Grace and power are two qualities rarely blended well in a golf swing, but that isn’t the case for US PGA Tour player Luke List, says his instructor, Jamie Mulligan. Though the show of force in other long hitters is obvious, it’s much more subtle with List.
“It’s the perfect combination of power and softness,” Mulligan says. The two started working together about five years ago, and Mulligan quickly recalls his first impression of List’s ability.
“Luke was a Ferrari,” he says. “We just had to get him to make the natural swing he was supposed to play with. And he has.”
List’s swing received a lot of attention in February when he turned in his best pro performance, finishing second to Justin Thomas at the Honda Classic. List got into a playoff by hitting a gutsy 4-iron 233 metres over water onto the green of the final hole of regulation, setting up a two-putt birdie. List is third on tour in driving distance with a season average of 287.9 metres (314.9 yards).
“We’re not working on anything right now, because we like where my swing is at,” List says. No kidding.
‘He’s a big guy with a great swing, kind of like Els and Weiskopf.’
– Jamie Mulligan
List sets up to bomb it, says his instructor, Jamie Mulligan, but a wide stance and pronounced shoulder tilt aren’t as noteworthy as the length of the radius he maintains between his body and the clubhead. “He uses his body pivot to move the club away wide. And wide equals power.”
You might think there’s tension building as List moves back – his left arm looks rigid – but there’s nothing tight about it, Mulligan says. List keeps everything long, but relaxed. Amateurs often forcibly hinge the club upward at this point in the swing, but List is letting it rise as a result of his body pivot.
His club’s shaft is parallel to the ground at the top, but only as a result of his impressive shoulder mobility. “He’s not trying to get it there. It just happens,” Mulligan says. More important, the clubface is square in relation to the plane line. He’s in perfect position for a long and straight drive.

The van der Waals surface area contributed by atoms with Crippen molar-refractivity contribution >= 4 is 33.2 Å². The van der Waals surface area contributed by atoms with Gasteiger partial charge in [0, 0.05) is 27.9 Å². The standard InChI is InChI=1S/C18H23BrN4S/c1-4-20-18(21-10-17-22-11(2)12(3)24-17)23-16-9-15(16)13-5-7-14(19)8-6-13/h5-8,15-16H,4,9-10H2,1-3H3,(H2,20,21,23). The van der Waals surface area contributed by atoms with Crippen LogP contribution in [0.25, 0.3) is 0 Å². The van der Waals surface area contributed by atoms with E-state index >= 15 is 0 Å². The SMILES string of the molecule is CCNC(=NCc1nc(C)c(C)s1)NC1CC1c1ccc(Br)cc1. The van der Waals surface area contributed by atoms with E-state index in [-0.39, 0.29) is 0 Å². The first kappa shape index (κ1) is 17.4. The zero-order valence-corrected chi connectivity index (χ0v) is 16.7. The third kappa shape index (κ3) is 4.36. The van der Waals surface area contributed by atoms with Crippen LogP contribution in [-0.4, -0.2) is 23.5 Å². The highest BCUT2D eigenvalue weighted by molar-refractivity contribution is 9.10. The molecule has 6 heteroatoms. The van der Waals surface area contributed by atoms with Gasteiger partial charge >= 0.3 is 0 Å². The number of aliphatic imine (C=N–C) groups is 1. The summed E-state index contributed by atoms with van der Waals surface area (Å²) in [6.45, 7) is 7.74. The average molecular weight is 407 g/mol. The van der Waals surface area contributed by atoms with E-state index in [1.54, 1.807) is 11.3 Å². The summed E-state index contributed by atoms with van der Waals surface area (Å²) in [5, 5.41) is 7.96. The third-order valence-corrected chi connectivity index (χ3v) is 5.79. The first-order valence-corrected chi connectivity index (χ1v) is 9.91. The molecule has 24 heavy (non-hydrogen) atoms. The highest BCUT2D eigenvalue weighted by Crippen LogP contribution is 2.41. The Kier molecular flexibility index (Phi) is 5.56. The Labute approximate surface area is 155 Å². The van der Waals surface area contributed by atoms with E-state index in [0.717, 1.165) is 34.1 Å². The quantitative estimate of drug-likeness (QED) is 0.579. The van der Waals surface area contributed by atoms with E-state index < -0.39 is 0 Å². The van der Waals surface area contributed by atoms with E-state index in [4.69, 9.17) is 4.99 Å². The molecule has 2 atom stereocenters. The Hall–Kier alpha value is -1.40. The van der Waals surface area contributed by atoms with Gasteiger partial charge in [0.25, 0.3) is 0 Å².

A move to copy: List starts down with his lower body. “It’s a natural start,” Mulligan says. “His legs move towards the target, his club drops, and that creates the lag you see.” There’s very little going on with the upper body, Mulligan says. The lower body is dictating the action.
List rotates his head so it’s oriented behind the ball as he takes the club back. But as he swings down, one thing he works on is minimising head movement, Mulligan says. A drill they use is to pretend List has a glass of water on his head. When he swings, he shouldn’t spill a drop.
“The less you try to hit the ball hard, the better your chance of bombing it like List,” Mulligan says. “Luke lets the club get back to the ball in due time. The swing gathers speed on the way down, so he’s creating maximum energy through the impact area. It’s super efficient.”
List’s follow-through is graceful and free, letting his arms turn over like a mirror image of their backswing positions. To release the club properly like this, Mulligan says to try a practice drill where you make full-speed swings with your right thumb and forefinger (for right-handers) off the club.
33 / 188cm / 86kg / Jupiter, Florida
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